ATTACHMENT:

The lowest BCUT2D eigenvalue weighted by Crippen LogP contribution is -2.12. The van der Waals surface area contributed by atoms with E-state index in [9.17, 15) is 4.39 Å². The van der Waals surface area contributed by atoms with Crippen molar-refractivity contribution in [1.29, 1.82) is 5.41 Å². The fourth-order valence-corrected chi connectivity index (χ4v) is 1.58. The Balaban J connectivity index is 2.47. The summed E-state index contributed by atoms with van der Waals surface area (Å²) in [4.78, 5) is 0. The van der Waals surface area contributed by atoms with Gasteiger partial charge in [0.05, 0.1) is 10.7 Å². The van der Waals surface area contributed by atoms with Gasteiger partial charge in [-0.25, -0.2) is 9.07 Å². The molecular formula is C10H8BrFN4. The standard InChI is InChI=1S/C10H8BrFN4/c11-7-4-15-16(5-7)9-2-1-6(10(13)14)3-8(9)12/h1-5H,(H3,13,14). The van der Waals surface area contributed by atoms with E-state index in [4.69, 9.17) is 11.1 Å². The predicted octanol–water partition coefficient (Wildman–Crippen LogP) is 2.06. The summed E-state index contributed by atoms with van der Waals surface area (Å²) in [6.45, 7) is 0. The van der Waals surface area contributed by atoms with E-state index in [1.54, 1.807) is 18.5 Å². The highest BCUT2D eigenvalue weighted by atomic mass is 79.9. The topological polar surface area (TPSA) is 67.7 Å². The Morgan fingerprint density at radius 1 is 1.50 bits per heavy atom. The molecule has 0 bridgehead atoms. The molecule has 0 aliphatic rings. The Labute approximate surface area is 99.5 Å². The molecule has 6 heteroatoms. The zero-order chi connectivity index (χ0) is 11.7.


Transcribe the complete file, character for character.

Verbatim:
The lowest BCUT2D eigenvalue weighted by Crippen LogP contribution is -2.12. The van der Waals surface area contributed by atoms with E-state index in [9.17, 15) is 4.39 Å². The van der Waals surface area contributed by atoms with Crippen molar-refractivity contribution in [1.29, 1.82) is 5.41 Å². The fourth-order valence-corrected chi connectivity index (χ4v) is 1.58. The Balaban J connectivity index is 2.47. The summed E-state index contributed by atoms with van der Waals surface area (Å²) in [4.78, 5) is 0. The van der Waals surface area contributed by atoms with Gasteiger partial charge in [0.05, 0.1) is 10.7 Å². The van der Waals surface area contributed by atoms with Gasteiger partial charge in [-0.25, -0.2) is 9.07 Å². The molecular formula is C10H8BrFN4. The standard InChI is InChI=1S/C10H8BrFN4/c11-7-4-15-16(5-7)9-2-1-6(10(13)14)3-8(9)12/h1-5H,(H3,13,14). The van der Waals surface area contributed by atoms with E-state index in [4.69, 9.17) is 11.1 Å². The predicted octanol–water partition coefficient (Wildman–Crippen LogP) is 2.06. The summed E-state index contributed by atoms with van der Waals surface area (Å²) in [6.45, 7) is 0. The van der Waals surface area contributed by atoms with E-state index in [1.54, 1.807) is 18.5 Å². The highest BCUT2D eigenvalue weighted by atomic mass is 79.9. The topological polar surface area (TPSA) is 67.7 Å². The Morgan fingerprint density at radius 1 is 1.50 bits per heavy atom. The molecule has 0 bridgehead atoms. The molecule has 0 aliphatic rings. The Labute approximate surface area is 99.5 Å². The molecule has 6 heteroatoms. The zero-order chi connectivity index (χ0) is 11.7.